Yes, that was maybe another four years as director of PR for the U.S. They were setting up their first U.S. subsidiary, before the purchase by LVMH.
How did you found C&M?
Eventually, I took a break, because I wanted to know what freelance was like, but I was still spending a lot of time doing work at Fendi. I ended up meeting Pilar Crespi, who was just finishing up at Gucci, and she’d been living in Milan, as the head of communications. Dawn Mello had brought her on. She was thinking of moving back to the States. She said, “I’d like to start an agency. What do you think?”
Who was your very first client?
Other than Fendi, I think the first client was Missoni. It was 1995. Hard to believe it’s been that long! At that time, Angela was doing her own collection—Rosita hadn’t yet turned over the artistic reins to Angela, so it was quite a different company then. It’s been really fun to evolve with them.
When did you eventually take over?
Pilar decided to stop working in about 2001. She got very happily remarried and she and her husband run an incredible foundation called Source of Hope. She decided she wanted to dedicate her life to other things.
But then you kept some of the same clients you had already?
It was all very amicable. We kept the name C&M because a lot of people had started remembering the name anyway. The thing about C&M is a lot of people think you are saying CNN. Actually, it can be very effective if someone thinks you are calling from CNN!
How do you think you’ve adapted to the rapidly changing media environment?
I would say, without any statistical certainty, that media jobs have changed more in the last five years than in the last 15. What works for us is to become even more specialized. Of course, we do social media and we offer services that didn’t exist before, but I believe that it’s our job to deliver a specialized package to clients. I do think the days of saying, “You have to go through me before you speak to so-and-so…” are gone. Now it’s more like you have to be able to really think and tell stories.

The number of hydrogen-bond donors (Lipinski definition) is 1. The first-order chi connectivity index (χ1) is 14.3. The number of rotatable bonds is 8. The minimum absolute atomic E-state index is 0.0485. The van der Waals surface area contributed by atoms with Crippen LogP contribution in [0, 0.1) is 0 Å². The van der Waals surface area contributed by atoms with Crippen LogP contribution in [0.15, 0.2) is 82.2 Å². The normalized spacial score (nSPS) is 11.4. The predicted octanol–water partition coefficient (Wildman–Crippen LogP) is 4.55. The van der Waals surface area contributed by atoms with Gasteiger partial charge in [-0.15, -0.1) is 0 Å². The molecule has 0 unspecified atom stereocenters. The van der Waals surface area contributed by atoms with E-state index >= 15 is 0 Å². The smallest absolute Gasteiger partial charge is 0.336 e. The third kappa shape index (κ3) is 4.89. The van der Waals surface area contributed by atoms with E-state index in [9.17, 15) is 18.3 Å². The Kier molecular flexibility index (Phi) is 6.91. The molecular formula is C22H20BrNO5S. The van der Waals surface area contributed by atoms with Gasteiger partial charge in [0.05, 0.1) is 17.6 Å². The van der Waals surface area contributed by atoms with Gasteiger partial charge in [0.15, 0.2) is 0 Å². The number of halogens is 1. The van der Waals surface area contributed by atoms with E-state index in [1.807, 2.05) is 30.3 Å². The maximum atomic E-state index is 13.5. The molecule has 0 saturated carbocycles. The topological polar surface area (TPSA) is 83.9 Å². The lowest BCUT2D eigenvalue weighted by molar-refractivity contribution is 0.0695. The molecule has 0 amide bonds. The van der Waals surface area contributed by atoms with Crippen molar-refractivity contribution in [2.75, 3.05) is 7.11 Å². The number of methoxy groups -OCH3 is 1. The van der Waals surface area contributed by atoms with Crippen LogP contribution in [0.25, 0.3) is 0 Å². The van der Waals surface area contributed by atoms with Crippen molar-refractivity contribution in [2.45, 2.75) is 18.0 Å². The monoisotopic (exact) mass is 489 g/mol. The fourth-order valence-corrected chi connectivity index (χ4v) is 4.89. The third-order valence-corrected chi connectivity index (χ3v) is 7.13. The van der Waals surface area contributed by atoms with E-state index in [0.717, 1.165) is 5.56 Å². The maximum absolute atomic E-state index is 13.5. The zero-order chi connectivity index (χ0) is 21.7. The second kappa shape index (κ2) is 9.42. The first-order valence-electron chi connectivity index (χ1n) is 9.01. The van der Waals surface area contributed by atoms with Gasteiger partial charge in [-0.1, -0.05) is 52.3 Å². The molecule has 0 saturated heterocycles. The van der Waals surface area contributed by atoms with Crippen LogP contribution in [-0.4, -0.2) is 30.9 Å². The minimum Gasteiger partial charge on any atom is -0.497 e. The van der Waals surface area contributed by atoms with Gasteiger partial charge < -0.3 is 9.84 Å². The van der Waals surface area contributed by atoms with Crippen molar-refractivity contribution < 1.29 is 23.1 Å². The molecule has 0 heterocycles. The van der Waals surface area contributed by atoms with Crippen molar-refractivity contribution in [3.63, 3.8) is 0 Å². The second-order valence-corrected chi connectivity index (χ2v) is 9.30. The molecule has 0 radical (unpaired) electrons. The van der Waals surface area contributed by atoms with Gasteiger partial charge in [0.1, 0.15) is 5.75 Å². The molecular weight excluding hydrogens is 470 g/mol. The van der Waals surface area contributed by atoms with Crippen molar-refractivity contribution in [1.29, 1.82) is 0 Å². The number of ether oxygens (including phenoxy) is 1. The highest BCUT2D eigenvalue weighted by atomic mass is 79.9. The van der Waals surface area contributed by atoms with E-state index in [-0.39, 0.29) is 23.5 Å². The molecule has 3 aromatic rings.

What are some of your craziest Fashion Week stories?
I remember we were backstage at Fendi and Carla Fendi was lying on the floor, having a spell, and in a kind of very American way, I said, “Let’s call 911!” They were like, “No, darling, no.” They brought her a little fur pillow and were like, “She’ll be fine. She’s just concentrating so hard.” In a few minutes, she was back up and they just went on their way.
What is the key to your staying power?
I would say it’s been relationship-driven, both in terms of the clients and in terms of the media. I think good old thoroughness is the first thing, and then taking the time to work with the writer or the editor to see which way a story could be the most interesting. It’s about having the kind of relationship with your client to say, “I know you want to tell it this way, but how about if we look at it a little bit this way too?” Clients would like it if everyone wrote the same platitudes about how great they are, but it doesn’t work that way in journalism. I’m careful to provide a perspective of what I know to be true in ways that people can hear it. “What will manifest is what you see before you” is a statement that rings true to me, and I don’t mean that in The Secret kind of way. I just mean in terms of having a straight, clear, focused path. I wish I could say I burned sage or something!